By: Jesse Striewski
Aside from Batman, Spider-Man has always been one of the few superhero characters that I don’t mind watching on screen. But as just a casual fan, these newer films with Tom Holland as the titular hero have been much harder to enjoy than the early 2000’s films starring Toby Maguire and directed by Sam Raimi.
I’ll try to sum up No Way Home (what’s with all of the “home” references in the title of every one of the Holland flicks, anyway?) as simplified as possible for fellow outsiders such as myself; Spider-Man/Peter Parker is basically hated by the world for the events in the last entry, Far From Home, and enlists the help of Dr. Strange (Benedict Cumberbatch) to erase everyone’s memory of it. In doing so, it allows other previous foes from other dimensions into his world.
It does allow for some exciting moments, and it was interesting to see some of the actors and characters from the Raimi films appear on the big screen again, such as Maguire, Willem Dafoe as the Green Goblin, and Alfred Molina as Dr. Octopus. But eventually it just became as clunky as all of the other ridiculous superhero films these days that I could care less about (like the Avengers or Wonder Woman), and the plot was far too similar to the 2018 animated feature Into the Spider-Verse. And I get there are people really into these movies, but it’s lost on me how they possibly maintain the time and energy to know all of the ins and outs of all these countless characters and storylines (I’d be exhausted if I tried).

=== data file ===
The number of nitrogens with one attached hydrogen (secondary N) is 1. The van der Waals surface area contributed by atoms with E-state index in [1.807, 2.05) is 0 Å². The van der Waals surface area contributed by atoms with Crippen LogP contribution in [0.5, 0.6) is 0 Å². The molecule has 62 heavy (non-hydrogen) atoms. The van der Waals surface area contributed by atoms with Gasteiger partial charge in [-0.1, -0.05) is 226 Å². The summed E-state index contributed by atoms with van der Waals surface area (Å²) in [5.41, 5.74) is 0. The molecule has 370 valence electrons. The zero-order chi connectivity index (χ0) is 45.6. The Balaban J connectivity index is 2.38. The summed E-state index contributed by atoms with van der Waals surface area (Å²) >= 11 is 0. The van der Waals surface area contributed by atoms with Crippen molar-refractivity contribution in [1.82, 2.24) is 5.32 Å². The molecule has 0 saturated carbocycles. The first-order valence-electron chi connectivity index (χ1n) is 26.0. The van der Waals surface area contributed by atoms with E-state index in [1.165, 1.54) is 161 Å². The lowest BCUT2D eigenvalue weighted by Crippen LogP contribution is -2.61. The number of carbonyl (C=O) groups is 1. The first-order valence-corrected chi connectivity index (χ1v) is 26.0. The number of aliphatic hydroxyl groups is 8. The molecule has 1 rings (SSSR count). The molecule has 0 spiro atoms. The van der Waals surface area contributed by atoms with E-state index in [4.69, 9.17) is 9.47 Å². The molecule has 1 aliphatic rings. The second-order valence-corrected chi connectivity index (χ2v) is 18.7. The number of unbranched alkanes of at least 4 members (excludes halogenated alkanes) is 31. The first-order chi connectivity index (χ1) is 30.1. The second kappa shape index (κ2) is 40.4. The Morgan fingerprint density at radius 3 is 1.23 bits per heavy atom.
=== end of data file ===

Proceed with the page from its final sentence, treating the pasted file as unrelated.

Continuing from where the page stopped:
I also made the mistake of taking my kid to see it in 3-D, which is the most absurd and shameless gimmick by Hollywood these days, and not only completely pointless for most films (such as this one), it has completely taken away any magic from the concept entirely. But look, it’s not that No Way Home is a bad film per se (it was still better than that new Matrix film, something so disappointing I elected not to even review it at all), it’s just not what someone like me is looking for from a Spider-Man movie. I think I’ll just stick to the simplicity of those old Raimi films next time I’m in the mood for one.
Rating: 2.5/5 Stars